1st Course: Endive salad with goat cheese, walnuts and cheese croutons. Very good tasting endive from Suzie’s Farms with was matched by not too mild goat cheese and fresh walnuts. The vinaigrette was light but still prominent enough to support the other ingredients. A seemingly simple dish - which was a good example of how the right balance can be found so that all the key ingredients shine. Paired wine: Martin Codax, Albarino, 2006, Spain – good balance between body and acidity with rich flavors of peach, apricot, melon and light lemon zest.

2nd Course: Black cod, arugula, grape tomatoes, bread salad, bacon, beurre blanc. JSix’s take on a simplified panzanella. Similar to the first course very fresh tasting arugula and grape tomatoes with bacon bits but the focus of the dish was the perfectly prepared black cod – moist, flakey and rich tasting. The light citrusy sauce helped to support the springlike character of the dish. Paired wine: Elizabeth Spencer, Sauvignon Blanc, 2008, France – refreshing, crisp wine with strong notes of melon, passionfruit and citrus.

3rd Course: House-made wild mushroom ricotta ravioli, snow peas, fava beans, grape tomatoes, balsamic brown butter. Very good, freshly made pasta with a strong flavored mushroom filling. As a continuous theme throughout the tasting menu this dish also had very fresh and perfectly prepared vegetables which always seemed to support the flavor of the main ingredient of the respective dish. The balsamic brown butter sauce gave an acid counterbalance to the substantial ravioli. Paired wine: Chateau Bonnet, Bordeaux Blanc, 2008, France – crisp and acidic wine with notes of citrus, apple, grapefruit.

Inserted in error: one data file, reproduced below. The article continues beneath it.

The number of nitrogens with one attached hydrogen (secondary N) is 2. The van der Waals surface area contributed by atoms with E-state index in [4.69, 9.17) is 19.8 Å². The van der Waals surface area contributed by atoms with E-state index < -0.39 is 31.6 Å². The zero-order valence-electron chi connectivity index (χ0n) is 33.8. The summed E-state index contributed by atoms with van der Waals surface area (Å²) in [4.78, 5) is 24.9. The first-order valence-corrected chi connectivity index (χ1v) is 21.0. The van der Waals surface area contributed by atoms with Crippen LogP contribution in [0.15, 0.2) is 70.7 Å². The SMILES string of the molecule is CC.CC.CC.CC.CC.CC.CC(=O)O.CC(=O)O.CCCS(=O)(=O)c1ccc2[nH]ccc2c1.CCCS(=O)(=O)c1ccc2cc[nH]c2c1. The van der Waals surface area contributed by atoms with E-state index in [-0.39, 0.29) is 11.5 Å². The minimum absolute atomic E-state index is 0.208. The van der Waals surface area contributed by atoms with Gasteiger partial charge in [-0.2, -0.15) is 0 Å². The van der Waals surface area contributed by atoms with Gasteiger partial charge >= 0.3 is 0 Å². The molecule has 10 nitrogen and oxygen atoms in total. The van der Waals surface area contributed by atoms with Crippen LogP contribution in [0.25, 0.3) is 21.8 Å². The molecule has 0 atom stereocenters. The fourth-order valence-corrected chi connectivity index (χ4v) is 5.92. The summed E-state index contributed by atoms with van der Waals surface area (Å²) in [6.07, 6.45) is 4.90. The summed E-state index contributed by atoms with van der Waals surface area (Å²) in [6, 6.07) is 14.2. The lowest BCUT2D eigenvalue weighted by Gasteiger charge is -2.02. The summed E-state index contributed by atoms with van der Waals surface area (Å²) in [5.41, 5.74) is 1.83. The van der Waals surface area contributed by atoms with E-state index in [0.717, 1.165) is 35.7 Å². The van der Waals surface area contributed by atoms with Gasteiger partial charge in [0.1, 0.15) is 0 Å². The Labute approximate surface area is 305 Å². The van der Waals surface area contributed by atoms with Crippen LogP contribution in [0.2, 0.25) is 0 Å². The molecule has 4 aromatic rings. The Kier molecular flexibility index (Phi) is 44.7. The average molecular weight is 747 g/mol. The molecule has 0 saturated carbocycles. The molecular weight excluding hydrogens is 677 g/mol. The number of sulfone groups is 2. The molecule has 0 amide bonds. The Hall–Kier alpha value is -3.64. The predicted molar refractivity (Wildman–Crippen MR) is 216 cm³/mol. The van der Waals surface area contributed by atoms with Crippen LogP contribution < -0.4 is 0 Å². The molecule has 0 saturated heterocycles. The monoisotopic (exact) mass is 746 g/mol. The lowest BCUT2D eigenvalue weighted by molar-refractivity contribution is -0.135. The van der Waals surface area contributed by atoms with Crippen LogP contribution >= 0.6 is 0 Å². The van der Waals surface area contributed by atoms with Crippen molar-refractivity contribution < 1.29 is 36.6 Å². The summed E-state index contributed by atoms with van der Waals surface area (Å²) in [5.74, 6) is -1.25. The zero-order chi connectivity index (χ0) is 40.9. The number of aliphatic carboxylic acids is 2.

4th Course: Grilled poussin, fingerling potatoes, asparagus, tomatoes, beurre blanc. This dish was a good showcase for excellent grilling skills. The very moist poussin, fingerling potatoes and asparagus had a nice grilling, smokey taste which didn’t overwhelm the delicate nature of the ingredients. Paired wine: Trefethen, Double T, Bordeaux Blend, 2007, Napa – mixture of mainly Cabernet Sauvignon with Merlot, Cabernet Franc, Malbec and Petit Verdot. Flavors of blackberry and raspberry with a rich, long finish.

5th Course: Trio of desserts – Banana split with bruleed bananas, vanilla macerated berries and white chocolate - basil gelato. The dessert followed the theme of the night – creative dishes focusing on few, high quality ingredients. The banana split got an interesting textural spin by the bruleed bananas. The wonderful fresh flavor of the local berries got elevated to perfection by the hint of vanilla aroma. But the true highlight of the dessert for us was the white chocolate – basil gelato. First we were a bit skeptical about this flavor combination but we were proven wrong. Like two shifted waves you first taste a white chocolate flavor, after a few seconds a stronger basil flavor takes over and then both flavors slowly start to merge into one addictive flavor. One of the best gelato’s we had in a very long time. Paired wine: Chateau Liot, Barsac, Sauternes, France – not overly sweet with tones of pineapple.